The least credible parts of Bubble Boy the Musical are by far the most fun. A boy is confined to a spherical antiseptic room because his immune system can’t handle germs? Of course. His crazy mother only allows him to read Highlights magazines? Why not! He dons a bubble suit to traverse the country and stop the woman he loves from getting married, and on the way befriends a biker gang, a cult, and an ice cream truck driven by a man named Pushpahp? Obviously!
The world premiere of Bubble Boy, with catchy music and lyrics by Cinco Paul and a frivolous book by Ken Daurio, is currently playing at Rahway’s Hamilton Stage until November 24. The show is produced by American Theater Group, New Jersey’s newest professional theater, and directed by Jen Wineman with musical direction from Brent Crayon. Based on the 2001 cult classic movie written by Paul and Daurio, the musical version shies away from darker issues of captivity and isolation, and opts instead for finding the pointedly ridiculous in this story’s premise (as musicals are wont to do).
The result is a belly-laughable romp of a production. Chris McCarrell’s manic, desperately naive Jimmy embodies this show’s buoyant spirit – the irresistible glint in his eye calls Peter Pan to mind. This boy, however, does grow up, and it’s remarkably gratifying to watch him do so. As increasingly outlandish as his journey becomes, we’re rooting for Jimmy to get the girl even as we’re certain he will succeed. It’s also fun to root for Chloe, the charming girl in question (Gerianne Pérez, sassing it up effortlessly).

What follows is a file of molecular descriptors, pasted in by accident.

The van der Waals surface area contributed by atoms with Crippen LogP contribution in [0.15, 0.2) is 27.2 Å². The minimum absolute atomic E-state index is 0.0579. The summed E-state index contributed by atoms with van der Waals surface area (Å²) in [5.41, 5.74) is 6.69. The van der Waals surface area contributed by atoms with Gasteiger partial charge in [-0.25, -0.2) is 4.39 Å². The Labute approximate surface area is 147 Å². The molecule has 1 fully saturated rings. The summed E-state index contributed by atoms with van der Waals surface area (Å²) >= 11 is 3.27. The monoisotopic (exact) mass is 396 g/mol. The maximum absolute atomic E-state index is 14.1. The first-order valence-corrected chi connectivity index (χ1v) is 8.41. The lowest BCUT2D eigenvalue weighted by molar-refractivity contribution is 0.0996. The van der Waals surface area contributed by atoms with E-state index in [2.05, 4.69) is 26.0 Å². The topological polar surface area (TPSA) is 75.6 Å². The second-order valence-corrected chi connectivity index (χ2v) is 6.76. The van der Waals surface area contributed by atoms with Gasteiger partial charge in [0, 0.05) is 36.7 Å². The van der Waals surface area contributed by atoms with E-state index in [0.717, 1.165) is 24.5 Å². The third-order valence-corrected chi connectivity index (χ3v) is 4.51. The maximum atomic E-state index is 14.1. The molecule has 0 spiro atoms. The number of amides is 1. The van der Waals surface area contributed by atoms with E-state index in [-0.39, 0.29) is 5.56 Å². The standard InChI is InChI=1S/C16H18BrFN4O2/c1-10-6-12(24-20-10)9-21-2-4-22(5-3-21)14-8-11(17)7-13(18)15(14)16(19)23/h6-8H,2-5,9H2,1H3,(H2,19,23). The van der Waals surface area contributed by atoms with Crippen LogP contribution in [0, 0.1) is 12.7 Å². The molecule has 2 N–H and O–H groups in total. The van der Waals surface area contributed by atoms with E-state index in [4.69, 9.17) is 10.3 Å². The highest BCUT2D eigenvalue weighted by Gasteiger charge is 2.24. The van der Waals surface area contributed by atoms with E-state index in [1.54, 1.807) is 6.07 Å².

Character development here is deliciously wafer-thin, and incidentally, so is the design. Deb O’s sets and props are a 2-D cartoony marvel. Her projections brilliantly draw inspiration from Highlights magazine, concealing odd details among comic-like images. The hardworking ensemble, donning Elizabeth Barrett Groth’s costumes at an alarming pace, channels this cartoonish aesthetic with enthusiasm. Wineman is an eclectic choreographer as well as director, her dance numbers flitting everywhere from jazz to Latin-flavored to, most inventively, dubstep.
Cinco Paul’s infectious music toes the line between predictability and jolts of off-color humor. Some of the racist-lite quips feel gratuitous considering this isn’t a story that has anything to do with race or class or religion. There’s a quasi-Bollywood number about a dead cow that feels unnecessarily offensive, and a jab at Jews that just doesn’t land. Despite this confection of arbitrary genres and tropes, the roasting is all in good PG-rated fun. This is, after all, a romantic comedy with a song titled “There’s a Bubble Around My Heart.”
Other musical highlights include the hysterically bro-y “Something Called Forever” and the act one finale “Out of Here.” Certain numbers could be pushed to even more ludicrous extremes; Chloe’s “Decontaminate Me” starts with a hilarious come-hither premise, then somehow fizzles. Erin Maguire – dominating the proceedings as Jimmy’s helicopter mom with a Tea Partyesque lunacy – manages to turn a ditty about social and medical hygiene into a show-stopper.
Not entirely brainless, and with more than a little heart, Bubble Boy’s celebration of such silliness makes it foolish and unforgettable in equal measure. When a lovesick Jimmy threatens to burst his bubble by brandishing a spork, and wielding it in frantic, swinging circles, it’s impossible not to get swept up in this show’s goofy, off-kilter charm.